Unfortunately I do have a few technical issues that I wish could have been resolved. Instead of adding all of this content to the world, you end up only being able to access it in the individual games. So, don't expect Niko to base jump or ride one of those cool new choppers. It's a shame that you can't take your favorite protagonist around the city to do all of the extra content; the implementation could have been more seamless on this disc.
On top of featuring a bunch of brand new single-player content, there's also an impressive selection of new multiplayer modes. Each game adds a new game type, be it base jumping (while people on the ground shoot rockets at you) or taking on the world in the most violent motorcycle street race imaginable. On top of that you get new locations to play in and a bunch of brand new weapons. Unfortunately you are again forced to choose one game over the other when playing these modes. There's no one game that has every online element, so you'll find yourself switching between the two titles just to be able to play the modes you like. While this isn't the end of the world, it's certainly frustrating that they couldn't figure out a solution that doesn't involve splitting the user base over three games.
For the most part everything else is exactly how it was in Grand Theft Auto IV. The graphics and sound are all the same (even if there are new radio stations and a graphic filter over the episodes), and the gameplay is exactly how you remember it. For some people this won't matter, but if you are one of those people who didn't get into the original then you won't be swayed by this budget title. There's an argument to be made that a year and a half later the graphics aren't nearly as state of the art. And I guess you could say that some of the gameplay is still a little wonky. But none of that bothered you before, then I don't see a reason it would bother you now.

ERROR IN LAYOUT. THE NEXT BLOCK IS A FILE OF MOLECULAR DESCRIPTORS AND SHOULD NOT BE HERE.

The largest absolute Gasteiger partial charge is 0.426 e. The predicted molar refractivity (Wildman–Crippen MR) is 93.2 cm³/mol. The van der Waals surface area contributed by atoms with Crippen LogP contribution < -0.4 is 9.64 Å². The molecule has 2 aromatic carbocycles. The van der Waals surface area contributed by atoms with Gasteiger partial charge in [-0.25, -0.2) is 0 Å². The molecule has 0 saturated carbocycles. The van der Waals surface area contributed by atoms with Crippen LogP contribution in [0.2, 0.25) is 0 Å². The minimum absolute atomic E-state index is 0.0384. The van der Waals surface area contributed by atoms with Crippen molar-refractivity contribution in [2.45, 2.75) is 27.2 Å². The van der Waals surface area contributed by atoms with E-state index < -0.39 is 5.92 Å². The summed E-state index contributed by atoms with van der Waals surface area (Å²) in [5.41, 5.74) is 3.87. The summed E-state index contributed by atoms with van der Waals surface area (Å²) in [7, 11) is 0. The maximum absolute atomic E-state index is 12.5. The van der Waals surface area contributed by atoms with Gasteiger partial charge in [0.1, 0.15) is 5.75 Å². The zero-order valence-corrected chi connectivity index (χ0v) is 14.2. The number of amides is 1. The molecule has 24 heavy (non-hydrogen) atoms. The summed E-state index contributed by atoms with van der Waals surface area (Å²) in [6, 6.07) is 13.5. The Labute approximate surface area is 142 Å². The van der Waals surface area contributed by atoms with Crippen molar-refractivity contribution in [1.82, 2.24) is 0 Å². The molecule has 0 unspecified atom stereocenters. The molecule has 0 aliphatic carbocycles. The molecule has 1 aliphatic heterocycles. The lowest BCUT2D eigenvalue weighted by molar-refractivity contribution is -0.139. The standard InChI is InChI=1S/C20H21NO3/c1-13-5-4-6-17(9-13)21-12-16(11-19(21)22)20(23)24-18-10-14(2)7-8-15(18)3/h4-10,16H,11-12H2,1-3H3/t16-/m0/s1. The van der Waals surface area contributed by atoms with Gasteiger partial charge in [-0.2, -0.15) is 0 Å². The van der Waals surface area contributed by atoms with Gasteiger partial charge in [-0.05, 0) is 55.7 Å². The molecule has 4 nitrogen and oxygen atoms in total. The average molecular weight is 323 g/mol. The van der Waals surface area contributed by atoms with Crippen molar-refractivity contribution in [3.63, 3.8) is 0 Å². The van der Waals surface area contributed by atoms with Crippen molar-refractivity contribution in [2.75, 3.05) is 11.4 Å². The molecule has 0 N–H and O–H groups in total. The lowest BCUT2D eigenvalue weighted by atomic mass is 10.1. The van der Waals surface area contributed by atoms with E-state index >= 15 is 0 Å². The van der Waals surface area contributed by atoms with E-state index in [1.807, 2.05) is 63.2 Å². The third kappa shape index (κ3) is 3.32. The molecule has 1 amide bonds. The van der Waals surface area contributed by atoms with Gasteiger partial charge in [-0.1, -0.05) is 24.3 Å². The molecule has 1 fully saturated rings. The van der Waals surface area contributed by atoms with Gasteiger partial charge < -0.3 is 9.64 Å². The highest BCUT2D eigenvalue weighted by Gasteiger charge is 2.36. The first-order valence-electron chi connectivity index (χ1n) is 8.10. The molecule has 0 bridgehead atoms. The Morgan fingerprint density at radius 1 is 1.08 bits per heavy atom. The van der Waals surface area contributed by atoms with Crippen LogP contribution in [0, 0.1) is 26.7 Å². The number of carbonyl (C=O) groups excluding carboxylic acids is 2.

What you get in Episodes from Liberty City are two phenomenal expansion packs that not only tell their own unique stories, but also add depth to the original Grand Theft Auto IV adventure. Both games are full of memorable characters and missions you won't soon forget. No matter if you buy the episodes online or pick up this disc, you're getting a heck of a deal. There's as much (if not more) content on this disc than there was in the original, and this time around it's a fraction of the price. For a deeper analysis about each title I recommend you read my individual reviews of the DLC. If you're a fan of Grand Theft Auto IV, then you owe it to yourself to see how the story concludes in Episodes from Liberty City.